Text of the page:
How can we think about data in schools? Atmospheres of progress and forging futures in a data-based school.
Dr Matt Finn, University of Exeter
Thurs 3rd November 2016, Falmer campus
This was a well-attended seminar that attracted interest from a wide range of people – including local head teachers, Teaching School Alliance colleagues, researchers and lecturers from the School of Education and from the University of Sussex.
Below is a link to Matt’s presentation:
His powerpoint slides are also here as a pdf:
This is a handout he gave out, raising key issues about data and ‘care work’ in schools.
Over the last decade, schools in England have been under increasing pressure to produce and use data about pupil performance, attendance and attitudes to different aspects of school life as a means of securing improvement and fostering ‘intelligent accountability’. On the basis of this data young people become subject to a variety of moves made to try to realise particular futures for them and the school of which they are part.
In this seminar Matt offered two avenues for thinking about what data are doing in schools. First, he argued that changes in the production and use of data in schools have made the creation and maintenance of ‘atmospheres of progress’ a key technique of governance in contemporary schools in England. He explored how actors in the school seek to produce, through data, the felt sense of the school as a place of continuous improvement; and the fragility – indeed the ambiguity – of these senses where they appear to be partially achieved. Second, he argued that teachers’ and pupils’ futures become bound together as they become responsible for securing each other’s futures through the co-production of learning data. There’s a ‘shifting grammar of agency’ where the language they use to describe this exposes the indeterminacy of who or what is held to act. In these contexts he considered how young people and teachers are producing their sense of selves and imagining possible futures with, alongside and against such data. He concluded by thinking from the school, and with its members, about what might constitute an ethic of care in the context of data.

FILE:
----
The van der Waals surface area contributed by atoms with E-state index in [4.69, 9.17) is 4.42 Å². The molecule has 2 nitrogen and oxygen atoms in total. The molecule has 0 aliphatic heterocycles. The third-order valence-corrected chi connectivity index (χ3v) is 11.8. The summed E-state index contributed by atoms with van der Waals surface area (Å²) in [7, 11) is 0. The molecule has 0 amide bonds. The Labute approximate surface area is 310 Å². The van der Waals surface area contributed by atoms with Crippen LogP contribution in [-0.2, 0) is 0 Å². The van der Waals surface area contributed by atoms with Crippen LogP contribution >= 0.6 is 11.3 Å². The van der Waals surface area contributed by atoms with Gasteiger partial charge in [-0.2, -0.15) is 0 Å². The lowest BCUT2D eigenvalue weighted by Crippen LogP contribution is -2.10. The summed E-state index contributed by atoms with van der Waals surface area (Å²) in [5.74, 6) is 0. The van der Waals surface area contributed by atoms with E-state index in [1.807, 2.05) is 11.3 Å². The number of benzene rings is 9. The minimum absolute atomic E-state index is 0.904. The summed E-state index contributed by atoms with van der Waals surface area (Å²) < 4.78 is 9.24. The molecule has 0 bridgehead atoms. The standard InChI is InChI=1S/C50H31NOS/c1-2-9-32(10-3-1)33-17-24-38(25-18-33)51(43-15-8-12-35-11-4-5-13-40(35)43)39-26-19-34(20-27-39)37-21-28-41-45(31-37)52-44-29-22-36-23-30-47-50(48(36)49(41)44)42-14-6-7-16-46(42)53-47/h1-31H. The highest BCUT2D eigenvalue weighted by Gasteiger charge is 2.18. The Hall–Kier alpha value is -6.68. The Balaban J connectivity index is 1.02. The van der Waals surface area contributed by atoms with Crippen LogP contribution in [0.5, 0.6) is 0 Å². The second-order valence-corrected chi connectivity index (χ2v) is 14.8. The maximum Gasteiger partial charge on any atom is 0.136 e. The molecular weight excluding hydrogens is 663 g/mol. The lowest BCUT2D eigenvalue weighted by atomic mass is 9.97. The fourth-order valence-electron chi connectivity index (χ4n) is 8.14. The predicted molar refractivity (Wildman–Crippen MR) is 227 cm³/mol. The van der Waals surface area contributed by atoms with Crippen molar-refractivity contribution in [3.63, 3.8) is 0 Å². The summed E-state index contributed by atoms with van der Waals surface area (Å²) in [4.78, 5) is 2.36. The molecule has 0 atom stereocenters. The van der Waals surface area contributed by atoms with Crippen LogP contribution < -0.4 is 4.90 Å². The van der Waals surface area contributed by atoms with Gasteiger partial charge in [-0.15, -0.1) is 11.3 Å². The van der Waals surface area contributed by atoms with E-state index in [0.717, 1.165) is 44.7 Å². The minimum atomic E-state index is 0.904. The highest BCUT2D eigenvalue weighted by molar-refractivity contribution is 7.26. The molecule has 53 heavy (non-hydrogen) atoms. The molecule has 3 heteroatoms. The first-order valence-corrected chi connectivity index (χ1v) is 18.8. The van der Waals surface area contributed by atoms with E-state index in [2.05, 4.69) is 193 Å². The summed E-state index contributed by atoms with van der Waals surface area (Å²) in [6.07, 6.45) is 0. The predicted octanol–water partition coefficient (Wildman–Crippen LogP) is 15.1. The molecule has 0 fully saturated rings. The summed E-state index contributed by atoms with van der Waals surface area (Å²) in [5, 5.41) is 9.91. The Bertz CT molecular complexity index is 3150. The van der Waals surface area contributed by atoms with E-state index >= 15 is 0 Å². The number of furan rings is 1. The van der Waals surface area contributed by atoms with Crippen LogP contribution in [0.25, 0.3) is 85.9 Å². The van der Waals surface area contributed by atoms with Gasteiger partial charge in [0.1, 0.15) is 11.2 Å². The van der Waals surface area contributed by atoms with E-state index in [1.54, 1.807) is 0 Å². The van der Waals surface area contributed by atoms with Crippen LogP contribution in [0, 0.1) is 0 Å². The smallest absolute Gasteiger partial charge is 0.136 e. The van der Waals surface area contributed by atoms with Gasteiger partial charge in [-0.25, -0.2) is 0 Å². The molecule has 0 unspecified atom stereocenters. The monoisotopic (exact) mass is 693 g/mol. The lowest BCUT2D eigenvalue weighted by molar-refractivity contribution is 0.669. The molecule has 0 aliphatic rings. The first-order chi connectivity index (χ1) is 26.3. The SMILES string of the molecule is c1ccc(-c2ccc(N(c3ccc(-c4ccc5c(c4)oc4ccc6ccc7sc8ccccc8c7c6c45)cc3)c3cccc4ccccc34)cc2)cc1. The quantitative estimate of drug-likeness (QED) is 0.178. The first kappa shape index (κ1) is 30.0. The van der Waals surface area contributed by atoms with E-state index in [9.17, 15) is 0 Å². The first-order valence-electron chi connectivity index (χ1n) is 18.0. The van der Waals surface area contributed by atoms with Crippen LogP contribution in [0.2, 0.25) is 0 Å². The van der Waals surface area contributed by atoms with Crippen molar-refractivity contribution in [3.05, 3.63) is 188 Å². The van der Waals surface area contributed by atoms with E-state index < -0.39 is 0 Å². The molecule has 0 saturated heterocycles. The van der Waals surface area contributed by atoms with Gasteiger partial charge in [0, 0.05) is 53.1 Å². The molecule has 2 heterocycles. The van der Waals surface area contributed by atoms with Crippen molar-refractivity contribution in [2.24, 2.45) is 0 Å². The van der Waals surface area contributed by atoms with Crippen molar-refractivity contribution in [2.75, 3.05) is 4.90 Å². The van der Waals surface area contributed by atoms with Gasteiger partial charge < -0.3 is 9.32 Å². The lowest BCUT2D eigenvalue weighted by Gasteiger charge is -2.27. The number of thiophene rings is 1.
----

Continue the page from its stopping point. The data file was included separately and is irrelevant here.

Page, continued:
Matt is a lecturer in Human Geography at the University of Exeter. He explores the contemporary conditions of education through various methods including participatory action research (PAR). He is interested in childhood and young people’s lives and has researched how the ‘data revolution’ changes the way people think about themselves and are governed in educational settings.
If you use these resources, please let us know how and why: M.D.Finn@exeter.ac.uk / @MattMattFinn / firstname.lastname@example.org.
You might also be interested in an earlier seminar by Prof Jenny Ozga on Ofsted and the governing of education in England, which referred to the role of data. Click on this link to access information and the recording: